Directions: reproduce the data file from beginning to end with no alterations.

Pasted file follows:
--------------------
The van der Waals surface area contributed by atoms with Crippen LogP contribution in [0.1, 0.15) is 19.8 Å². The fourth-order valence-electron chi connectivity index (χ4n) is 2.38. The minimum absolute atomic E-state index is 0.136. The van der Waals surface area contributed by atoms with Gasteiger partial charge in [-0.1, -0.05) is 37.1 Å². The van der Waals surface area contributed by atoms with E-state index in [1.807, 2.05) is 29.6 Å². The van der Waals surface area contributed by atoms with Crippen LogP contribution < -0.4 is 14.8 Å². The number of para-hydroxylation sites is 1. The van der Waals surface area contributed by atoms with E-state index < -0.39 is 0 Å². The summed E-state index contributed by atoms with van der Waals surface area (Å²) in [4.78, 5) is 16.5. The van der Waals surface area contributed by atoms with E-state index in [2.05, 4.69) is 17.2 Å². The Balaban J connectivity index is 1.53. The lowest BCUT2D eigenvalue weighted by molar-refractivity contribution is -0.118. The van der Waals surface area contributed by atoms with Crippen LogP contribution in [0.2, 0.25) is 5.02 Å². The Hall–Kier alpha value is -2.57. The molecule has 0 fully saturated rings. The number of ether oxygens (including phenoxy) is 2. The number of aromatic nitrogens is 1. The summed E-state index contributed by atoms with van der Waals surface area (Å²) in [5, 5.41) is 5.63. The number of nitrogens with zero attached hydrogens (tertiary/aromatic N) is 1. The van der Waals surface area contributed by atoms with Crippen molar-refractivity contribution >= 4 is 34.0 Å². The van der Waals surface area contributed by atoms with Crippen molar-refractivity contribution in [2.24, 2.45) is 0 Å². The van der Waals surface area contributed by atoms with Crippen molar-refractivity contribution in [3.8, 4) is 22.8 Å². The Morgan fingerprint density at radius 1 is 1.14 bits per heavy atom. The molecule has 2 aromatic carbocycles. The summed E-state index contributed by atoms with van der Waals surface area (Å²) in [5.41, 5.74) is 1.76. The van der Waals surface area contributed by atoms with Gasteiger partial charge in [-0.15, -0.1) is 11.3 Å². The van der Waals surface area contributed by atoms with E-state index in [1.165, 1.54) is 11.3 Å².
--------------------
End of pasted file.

The van der Waals surface area contributed by atoms with Crippen LogP contribution in [0.1, 0.15) is 19.8 Å². The fourth-order valence-electron chi connectivity index (χ4n) is 2.38. The minimum absolute atomic E-state index is 0.136. The van der Waals surface area contributed by atoms with Gasteiger partial charge in [-0.1, -0.05) is 37.1 Å². The van der Waals surface area contributed by atoms with E-state index in [1.807, 2.05) is 29.6 Å². The van der Waals surface area contributed by atoms with Crippen LogP contribution < -0.4 is 14.8 Å². The number of para-hydroxylation sites is 1. The van der Waals surface area contributed by atoms with E-state index < -0.39 is 0 Å². The summed E-state index contributed by atoms with van der Waals surface area (Å²) in [4.78, 5) is 16.5. The van der Waals surface area contributed by atoms with E-state index in [2.05, 4.69) is 17.2 Å². The Balaban J connectivity index is 1.53. The lowest BCUT2D eigenvalue weighted by molar-refractivity contribution is -0.118. The van der Waals surface area contributed by atoms with Crippen LogP contribution in [0.2, 0.25) is 5.02 Å². The Hall–Kier alpha value is -2.57. The molecule has 0 fully saturated rings. The number of ether oxygens (including phenoxy) is 2. The number of aromatic nitrogens is 1. The summed E-state index contributed by atoms with van der Waals surface area (Å²) in [5, 5.41) is 5.63. The number of nitrogens with zero attached hydrogens (tertiary/aromatic N) is 1. The van der Waals surface area contributed by atoms with Crippen molar-refractivity contribution >= 4 is 34.0 Å². The van der Waals surface area contributed by atoms with Crippen molar-refractivity contribution in [2.24, 2.45) is 0 Å². The van der Waals surface area contributed by atoms with Crippen molar-refractivity contribution in [3.8, 4) is 22.8 Å². The Morgan fingerprint density at radius 1 is 1.14 bits per heavy atom. The molecule has 2 aromatic carbocycles. The summed E-state index contributed by atoms with van der Waals surface area (Å²) in [5.41, 5.74) is 1.76. The van der Waals surface area contributed by atoms with Gasteiger partial charge in [-0.15, -0.1) is 11.3 Å². The van der Waals surface area contributed by atoms with E-state index in [1.165, 1.54) is 11.3 Å².